In an effort to become better known in the community, long hours in the office were often followed by boring business dinners of dry chicken. There were many months when breaking even felt like a victory. I was motivated by a dogged commitment to learn more about my field and how to run a business.

No glory, no excitement, only hard work, exhaustion and a slow slog back to even the semblance of self-confidence.

By the time the scene on the deck took place, I'd established a reputation resulting in an exceptionally high rate of referral. I'd grown the business to a point where my second husband could join me in it, and we enjoyed great satisfaction in contributing to the quality of our clients' lives.

Yet, no one in my family ever referred to the activities I engaged in as a "business." They were as unseen as washing dishes, cleaning house and ironing had been when I was a housewife. Not once at any gathering of the clan had anyone, male or female, ever casually asked, "How's your business doing?"

Within my family, it was acceptable for a woman to work for supplemental income, but a professional woman in her own enterprise was an anomaly.

And I had never noticed it!

I was so accustomed to not being recognized as a player in the world beyond the defined sphere of "a woman's place in the home and family," that I participated in allowing my professional identity to be negated by omission and apathy… until I watched the deference shown to my son-in-law that afternoon.

Jack was the man of the hour, striking out on his own. A rugged individual about to blaze a trail in high-end, automotive finance across the great American dream frontier. He'd mounted a prized stallion on his way to a gold rush as the crowd cheered, while I'd plodded along for years (slow, steady and unnoticed) on a mule!

Jack's horse went lame early on and crumbled beneath him. His backers came after him. My father, principle among them, felt duped. He acted out his disappointment by deducting the money he'd invested in the business from his inheritance to my daughter (Jack's wife) and voicing his displeasure at every opportunity.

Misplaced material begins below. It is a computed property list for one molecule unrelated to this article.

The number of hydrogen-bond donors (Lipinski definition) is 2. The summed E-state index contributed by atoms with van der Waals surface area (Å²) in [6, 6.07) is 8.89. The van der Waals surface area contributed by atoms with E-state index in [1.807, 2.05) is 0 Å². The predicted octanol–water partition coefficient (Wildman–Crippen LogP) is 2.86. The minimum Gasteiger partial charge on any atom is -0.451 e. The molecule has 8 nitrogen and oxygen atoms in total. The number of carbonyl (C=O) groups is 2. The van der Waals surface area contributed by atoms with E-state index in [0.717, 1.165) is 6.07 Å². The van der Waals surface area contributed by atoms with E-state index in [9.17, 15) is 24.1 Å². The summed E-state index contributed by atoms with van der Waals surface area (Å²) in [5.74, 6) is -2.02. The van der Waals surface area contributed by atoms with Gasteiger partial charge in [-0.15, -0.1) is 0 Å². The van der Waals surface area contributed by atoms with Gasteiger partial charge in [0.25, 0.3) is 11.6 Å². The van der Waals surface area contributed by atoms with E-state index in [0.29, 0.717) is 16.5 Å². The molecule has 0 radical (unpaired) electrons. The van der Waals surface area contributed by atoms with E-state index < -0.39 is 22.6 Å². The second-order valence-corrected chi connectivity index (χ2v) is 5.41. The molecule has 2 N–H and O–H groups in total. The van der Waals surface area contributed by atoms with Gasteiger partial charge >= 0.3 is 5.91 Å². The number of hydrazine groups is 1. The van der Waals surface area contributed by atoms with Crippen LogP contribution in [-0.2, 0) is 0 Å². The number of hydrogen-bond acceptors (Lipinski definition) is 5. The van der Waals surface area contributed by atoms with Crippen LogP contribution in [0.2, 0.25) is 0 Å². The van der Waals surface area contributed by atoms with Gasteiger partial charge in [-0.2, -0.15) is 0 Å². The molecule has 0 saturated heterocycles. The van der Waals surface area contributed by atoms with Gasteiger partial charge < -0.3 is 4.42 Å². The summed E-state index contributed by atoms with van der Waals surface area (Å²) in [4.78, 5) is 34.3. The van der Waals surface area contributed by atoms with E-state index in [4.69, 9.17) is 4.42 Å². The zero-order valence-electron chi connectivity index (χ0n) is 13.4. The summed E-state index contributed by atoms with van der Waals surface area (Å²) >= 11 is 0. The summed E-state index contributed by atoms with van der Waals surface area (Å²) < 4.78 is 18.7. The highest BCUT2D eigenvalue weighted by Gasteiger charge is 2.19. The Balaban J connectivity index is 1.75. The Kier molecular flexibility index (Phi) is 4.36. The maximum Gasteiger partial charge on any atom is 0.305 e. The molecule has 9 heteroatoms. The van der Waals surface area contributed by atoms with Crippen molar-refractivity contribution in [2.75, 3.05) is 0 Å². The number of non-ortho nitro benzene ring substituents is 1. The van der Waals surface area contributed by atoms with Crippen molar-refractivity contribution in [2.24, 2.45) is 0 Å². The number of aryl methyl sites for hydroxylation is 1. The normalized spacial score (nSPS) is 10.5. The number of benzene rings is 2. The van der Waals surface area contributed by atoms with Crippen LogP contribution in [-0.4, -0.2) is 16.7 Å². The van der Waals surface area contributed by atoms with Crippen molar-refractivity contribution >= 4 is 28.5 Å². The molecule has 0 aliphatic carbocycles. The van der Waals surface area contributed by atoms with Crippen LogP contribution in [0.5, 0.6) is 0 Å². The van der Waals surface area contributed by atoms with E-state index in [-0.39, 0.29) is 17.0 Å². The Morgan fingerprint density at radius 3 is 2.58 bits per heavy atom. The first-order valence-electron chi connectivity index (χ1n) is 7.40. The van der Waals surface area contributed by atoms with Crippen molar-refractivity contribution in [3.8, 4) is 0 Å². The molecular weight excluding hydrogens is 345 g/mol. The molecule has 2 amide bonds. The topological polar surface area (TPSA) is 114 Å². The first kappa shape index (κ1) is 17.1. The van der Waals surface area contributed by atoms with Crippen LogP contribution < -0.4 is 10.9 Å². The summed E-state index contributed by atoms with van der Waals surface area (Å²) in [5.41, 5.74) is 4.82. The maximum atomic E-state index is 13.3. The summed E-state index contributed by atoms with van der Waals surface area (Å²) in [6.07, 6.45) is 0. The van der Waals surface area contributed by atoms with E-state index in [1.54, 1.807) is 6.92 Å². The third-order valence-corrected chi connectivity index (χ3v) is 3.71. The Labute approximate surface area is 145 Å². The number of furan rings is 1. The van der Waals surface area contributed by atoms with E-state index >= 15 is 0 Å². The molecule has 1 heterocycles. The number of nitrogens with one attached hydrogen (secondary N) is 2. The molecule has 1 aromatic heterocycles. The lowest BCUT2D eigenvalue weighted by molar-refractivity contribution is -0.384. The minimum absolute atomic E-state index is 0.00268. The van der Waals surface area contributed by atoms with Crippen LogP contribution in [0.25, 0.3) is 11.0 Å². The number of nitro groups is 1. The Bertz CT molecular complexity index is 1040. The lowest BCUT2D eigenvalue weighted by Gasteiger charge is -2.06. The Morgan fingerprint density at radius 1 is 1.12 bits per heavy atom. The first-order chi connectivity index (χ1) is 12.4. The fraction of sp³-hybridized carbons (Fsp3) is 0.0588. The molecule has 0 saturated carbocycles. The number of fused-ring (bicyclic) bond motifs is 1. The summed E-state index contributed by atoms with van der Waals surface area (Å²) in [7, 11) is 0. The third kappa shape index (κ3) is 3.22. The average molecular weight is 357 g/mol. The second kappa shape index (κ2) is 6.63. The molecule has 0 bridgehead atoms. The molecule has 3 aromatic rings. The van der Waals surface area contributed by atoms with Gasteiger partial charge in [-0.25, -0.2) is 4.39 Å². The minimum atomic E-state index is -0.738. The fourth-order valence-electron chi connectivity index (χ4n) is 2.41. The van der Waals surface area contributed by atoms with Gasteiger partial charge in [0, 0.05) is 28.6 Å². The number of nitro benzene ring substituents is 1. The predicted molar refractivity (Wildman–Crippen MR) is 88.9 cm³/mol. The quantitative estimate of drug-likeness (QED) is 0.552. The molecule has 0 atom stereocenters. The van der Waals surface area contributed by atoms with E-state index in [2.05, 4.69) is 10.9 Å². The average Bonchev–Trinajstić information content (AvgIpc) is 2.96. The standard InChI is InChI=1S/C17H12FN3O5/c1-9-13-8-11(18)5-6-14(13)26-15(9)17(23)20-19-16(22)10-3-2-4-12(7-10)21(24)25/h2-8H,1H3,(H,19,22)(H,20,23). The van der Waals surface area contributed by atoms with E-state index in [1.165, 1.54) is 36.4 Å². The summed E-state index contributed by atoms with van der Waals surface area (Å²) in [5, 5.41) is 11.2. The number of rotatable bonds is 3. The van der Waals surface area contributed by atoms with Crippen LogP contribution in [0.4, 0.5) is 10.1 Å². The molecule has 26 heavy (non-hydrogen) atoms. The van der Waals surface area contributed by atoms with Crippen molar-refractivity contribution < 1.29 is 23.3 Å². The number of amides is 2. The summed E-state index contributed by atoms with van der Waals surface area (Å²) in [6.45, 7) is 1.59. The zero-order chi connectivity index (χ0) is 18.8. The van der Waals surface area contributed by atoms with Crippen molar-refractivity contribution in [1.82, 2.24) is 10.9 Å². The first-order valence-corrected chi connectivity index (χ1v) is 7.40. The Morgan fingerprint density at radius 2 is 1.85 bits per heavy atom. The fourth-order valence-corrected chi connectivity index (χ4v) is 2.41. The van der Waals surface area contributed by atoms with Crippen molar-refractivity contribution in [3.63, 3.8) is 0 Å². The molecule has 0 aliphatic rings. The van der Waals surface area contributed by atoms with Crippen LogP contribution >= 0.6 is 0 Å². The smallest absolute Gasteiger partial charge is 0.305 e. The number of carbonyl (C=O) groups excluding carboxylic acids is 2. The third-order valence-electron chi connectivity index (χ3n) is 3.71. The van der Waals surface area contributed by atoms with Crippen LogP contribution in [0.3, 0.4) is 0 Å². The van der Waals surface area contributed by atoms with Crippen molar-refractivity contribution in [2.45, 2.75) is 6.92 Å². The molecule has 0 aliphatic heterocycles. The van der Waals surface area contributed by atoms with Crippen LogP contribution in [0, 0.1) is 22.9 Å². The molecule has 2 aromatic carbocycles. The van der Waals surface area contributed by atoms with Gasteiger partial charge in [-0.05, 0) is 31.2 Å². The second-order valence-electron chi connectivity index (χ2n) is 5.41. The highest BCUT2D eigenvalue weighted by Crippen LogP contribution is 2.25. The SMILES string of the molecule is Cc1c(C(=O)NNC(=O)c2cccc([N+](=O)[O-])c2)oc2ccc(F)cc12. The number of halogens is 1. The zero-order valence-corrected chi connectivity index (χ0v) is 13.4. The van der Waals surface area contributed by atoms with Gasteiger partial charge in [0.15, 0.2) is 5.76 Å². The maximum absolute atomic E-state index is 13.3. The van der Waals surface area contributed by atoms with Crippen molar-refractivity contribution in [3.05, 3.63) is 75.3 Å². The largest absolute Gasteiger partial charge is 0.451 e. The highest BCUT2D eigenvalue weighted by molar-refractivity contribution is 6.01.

I used the same mediation skills I taught clients to try to mitigate the damage to relationships within my own family. I made my professional presence more visible in other ways as well.

I made a point of mentioning a presentation I was making at a Boston university, or a project I'd completed for a name brand corporation. Showing my son our new website when we were on the computer looking at the graduate program he was exploring. Handing each of my children a copy of my book after it was published.

Often the silence on these occasions was deafening. At family gatherings, the pattern of exclusion from the all-male club continued. But I no longer abdicated my professional role.

Sometimes there was a glimmer of hope that someday I might be offered a drink at the bar, like the Isak Dinesen character played by Meryl Streep in Out of Africa, after she'd endured great hardship to establish a coffee plantation in Kenya.

An Invitation to Break Out of the
Pack and Try Something Different!

Ground of Your Own Choosing

Available at
Ground of Your Own Choosing

On one occasion, when my son and his family were visiting in the summer, I'd sent them off for a few hours because I had to work. My son came back for a forgotten item and found me with a client. Startled, he immediately began to apologize and for a split second, he stared at me like he was seeing a completely different person.

It seemed to register for him that his mom actually did something real and substantial. Did he think I'd sustained myself all these years by collecting acorns? What's truly amazing is that since I've stopped hiding my pleasure in my work, it doesn't matter to me what the men in my family think (or don't think) about it.

And that's progress.

Bev Ryle bio

Beverly Ryle is a career counselor and business consultant. She has been helping corporate professionals, business owners, and people-in-transition achieve their full potential through education and empowerment for over twenty-five years.

Her integration of business, counseling and spiritual disciplines has made her a vital resource for clients seeking to grow professionally by overcoming habitual patterns in order to claim greater authenticity in their work and interpersonal relationships.

In her first book, Ground of Your Own Choosing: Winning Strategies for Finding & Creating Work, she focused on ways of achieving self-leadership in your professional life.

In her second book, Standing Alone (now under development), she turns her attention to helping people enhance their potential for leadership within the context of family dysfunction, including rampant, multi-generational addiction and mental illness.

She welcomes comments or questions on the site or by direct email to

Read Beverly's blog at